The Federal Reserve is 99% likely to raise interest rates Wednesday for the first time in years.
That's almost a sideshow. What Wall Street will really be watching for are hints about what's coming in 2016.
How many more times is the Fed going to raise rates?
Investors around the world will be counting how often the word "gradual" (or something like it) is used in the official Fed statement that comes out at 2 p.m. and then at Janet Yellen's 2:30 p.m. press conference.
"I think Janet Yellen will give us one of the most dovish press conference ever," says Ed Yardeni, president and chief investment strategist of Yardeni Research.
The message is likely to be: Yes, we raised interest rates today, but we will be very slow and cautious going forward.
Expectations were already high for Yellen to stress that the Fed would "go slow" in 2016, but investors are even more anxious after the junk bond market scare in recent days. A big junk bond mutual fund called Third Avenue blew up last week.
Investors want to hear that the Fed is watching these alarming developments and will react to prevent another crisis.
Here are the key items to watch in the Fed's message today:
1. How many times are "gradual" and "accommodative" said?
In recent weeks, Yellen and other Fed members who get to vote on interest rates have been stressing that they aren't in a rush to do more rate hikes after the first one.
"Of course, even after the initial increase in the federal funds rate, monetary policy will remain accommodative," Yellen said earlier this month. She even used the word "gradual" later in her speech.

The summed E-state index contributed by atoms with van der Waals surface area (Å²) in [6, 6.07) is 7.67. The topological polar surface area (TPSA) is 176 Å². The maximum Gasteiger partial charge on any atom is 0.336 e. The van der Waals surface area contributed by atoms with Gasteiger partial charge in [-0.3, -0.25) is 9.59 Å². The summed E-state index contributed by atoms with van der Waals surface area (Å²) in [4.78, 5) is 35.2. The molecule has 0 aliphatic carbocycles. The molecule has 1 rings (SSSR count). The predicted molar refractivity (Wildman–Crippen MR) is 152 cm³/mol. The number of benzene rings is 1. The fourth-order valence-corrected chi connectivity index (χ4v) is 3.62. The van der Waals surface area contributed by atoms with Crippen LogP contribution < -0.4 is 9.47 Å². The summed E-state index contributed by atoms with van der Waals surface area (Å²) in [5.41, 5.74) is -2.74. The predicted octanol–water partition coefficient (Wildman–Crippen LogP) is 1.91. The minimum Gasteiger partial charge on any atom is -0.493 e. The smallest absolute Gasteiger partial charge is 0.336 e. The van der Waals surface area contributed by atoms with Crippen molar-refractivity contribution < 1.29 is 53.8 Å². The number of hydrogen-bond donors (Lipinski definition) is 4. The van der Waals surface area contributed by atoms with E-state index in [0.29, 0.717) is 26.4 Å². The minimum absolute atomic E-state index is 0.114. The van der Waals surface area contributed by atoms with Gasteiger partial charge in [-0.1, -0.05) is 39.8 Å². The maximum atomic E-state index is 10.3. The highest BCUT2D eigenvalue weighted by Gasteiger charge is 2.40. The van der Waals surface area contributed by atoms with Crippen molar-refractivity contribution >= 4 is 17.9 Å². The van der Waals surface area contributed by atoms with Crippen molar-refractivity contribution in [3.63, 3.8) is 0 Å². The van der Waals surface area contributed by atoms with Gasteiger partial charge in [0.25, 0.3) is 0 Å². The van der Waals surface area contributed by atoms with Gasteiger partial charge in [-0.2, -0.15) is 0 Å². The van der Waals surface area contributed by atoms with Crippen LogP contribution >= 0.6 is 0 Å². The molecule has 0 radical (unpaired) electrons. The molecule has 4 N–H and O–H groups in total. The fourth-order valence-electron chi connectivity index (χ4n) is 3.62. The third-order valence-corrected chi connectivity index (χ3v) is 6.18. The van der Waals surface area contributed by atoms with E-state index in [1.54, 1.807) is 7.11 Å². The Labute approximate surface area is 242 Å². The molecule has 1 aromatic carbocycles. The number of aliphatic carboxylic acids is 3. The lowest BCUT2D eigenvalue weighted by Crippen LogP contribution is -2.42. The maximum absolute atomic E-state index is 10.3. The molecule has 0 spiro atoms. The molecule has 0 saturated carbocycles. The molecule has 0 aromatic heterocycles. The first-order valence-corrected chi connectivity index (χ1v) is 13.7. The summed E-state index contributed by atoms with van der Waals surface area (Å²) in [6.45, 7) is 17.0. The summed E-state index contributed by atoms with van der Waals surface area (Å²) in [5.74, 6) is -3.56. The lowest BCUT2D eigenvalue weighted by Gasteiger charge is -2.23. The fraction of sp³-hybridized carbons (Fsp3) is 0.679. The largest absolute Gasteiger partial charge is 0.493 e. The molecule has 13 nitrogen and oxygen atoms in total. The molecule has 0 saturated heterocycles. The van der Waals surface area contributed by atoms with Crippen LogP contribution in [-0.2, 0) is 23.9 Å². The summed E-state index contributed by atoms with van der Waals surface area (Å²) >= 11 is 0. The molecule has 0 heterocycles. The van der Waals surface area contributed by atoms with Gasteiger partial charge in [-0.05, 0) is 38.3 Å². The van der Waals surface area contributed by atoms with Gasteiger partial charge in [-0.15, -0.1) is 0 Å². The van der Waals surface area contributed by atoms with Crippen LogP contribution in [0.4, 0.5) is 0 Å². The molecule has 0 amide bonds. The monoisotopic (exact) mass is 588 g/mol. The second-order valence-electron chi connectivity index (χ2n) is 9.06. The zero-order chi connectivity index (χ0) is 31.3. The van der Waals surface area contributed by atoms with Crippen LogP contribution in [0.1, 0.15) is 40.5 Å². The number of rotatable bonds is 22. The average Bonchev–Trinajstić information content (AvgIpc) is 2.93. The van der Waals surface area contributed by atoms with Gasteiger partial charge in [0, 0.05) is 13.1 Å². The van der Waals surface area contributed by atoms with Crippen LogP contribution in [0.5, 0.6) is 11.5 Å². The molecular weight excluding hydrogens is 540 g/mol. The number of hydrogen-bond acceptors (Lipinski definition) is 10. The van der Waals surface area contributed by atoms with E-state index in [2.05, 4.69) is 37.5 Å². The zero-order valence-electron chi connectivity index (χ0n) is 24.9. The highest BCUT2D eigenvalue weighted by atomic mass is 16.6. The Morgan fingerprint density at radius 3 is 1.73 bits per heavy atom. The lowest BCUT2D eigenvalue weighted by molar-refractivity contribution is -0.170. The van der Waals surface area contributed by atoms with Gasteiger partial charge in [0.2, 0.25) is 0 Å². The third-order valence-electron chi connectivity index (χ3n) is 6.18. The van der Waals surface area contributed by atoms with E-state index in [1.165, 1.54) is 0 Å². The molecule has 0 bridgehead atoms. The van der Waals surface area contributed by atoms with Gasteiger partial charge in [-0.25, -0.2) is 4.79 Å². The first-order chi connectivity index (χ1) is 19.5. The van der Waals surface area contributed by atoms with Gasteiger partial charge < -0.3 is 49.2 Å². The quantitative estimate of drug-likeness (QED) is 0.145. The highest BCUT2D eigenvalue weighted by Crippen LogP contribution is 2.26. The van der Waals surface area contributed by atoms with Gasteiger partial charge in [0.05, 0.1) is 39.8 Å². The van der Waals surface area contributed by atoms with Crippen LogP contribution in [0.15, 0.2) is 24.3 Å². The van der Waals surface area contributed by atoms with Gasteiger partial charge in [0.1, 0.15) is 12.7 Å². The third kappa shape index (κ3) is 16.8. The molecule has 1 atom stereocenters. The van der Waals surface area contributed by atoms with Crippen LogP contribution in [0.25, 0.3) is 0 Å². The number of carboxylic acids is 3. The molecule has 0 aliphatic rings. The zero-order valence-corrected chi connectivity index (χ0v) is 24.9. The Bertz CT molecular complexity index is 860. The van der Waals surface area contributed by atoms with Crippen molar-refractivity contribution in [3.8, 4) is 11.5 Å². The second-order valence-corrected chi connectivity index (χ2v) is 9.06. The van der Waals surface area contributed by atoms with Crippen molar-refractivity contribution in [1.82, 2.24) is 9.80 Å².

Any deviation from that message will alarm Wall Street.
2. How many Fed members vote AGAINST the rate hike?
There are 10 Fed members who currently vote on what interest rates should be. Typically, all 10 members vote the same way or, at least, 9 of the 10 do.
But this rate hike is expected to be somewhat contentious. There's speculation on Wall Street that at least two Fed members will dissent this time. If it's more than that, investors will read it as a sign that the Fed will go even slower in 2016 than expected.
3. What does the "Dot plot" say?
In an effort to be more transparent, the Fed puts out charts showing its forecasts for the economy in the coming months. There are projections for growth, unemployment and inflation (how fast prices go up). But the key chart to look at this time is the so-called Dot plot.
It's where each Fed member gets to put 1 black dot on where he or she thinks interest rates will be at the end of 2016, the end of 2017 and the end of 2018.
The last time the Fed released these charts in September, the projection was that interest rates would end 2016 at 1.4%. That's a lot higher than the 0% to 0.25% range rates are currently at.
"I think the Fed will raise rates dramatically less than the Dot plot implies," says Ben Laidler, global equity strategist at HSBC.
The expectation is that the Dots are going to come down. If the estimate stays at 1.4%, that implies more rate hikes than Wall Street wants in 2016.
4. What worries the Fed?
Once the initial scan of the statement and charts is done, attention will turn to an analysis of what the Fed thinks the economy's biggest problems are. In September, the Fed talked a lot about China and the global economy headwinds. But those concerns weren't as big of a part of the October Fed statement.
What's on the Fed's mind for 2016? Is it still China? Is it the junk bond scare? Or is it the stubborn lack of inflation in the U.S. economy? Inflation is running well below the Fed's 2% target.
Getting clarity on the Fed's biggest fears helps investors understand what needs to improve for the Fed to raise rates more next year.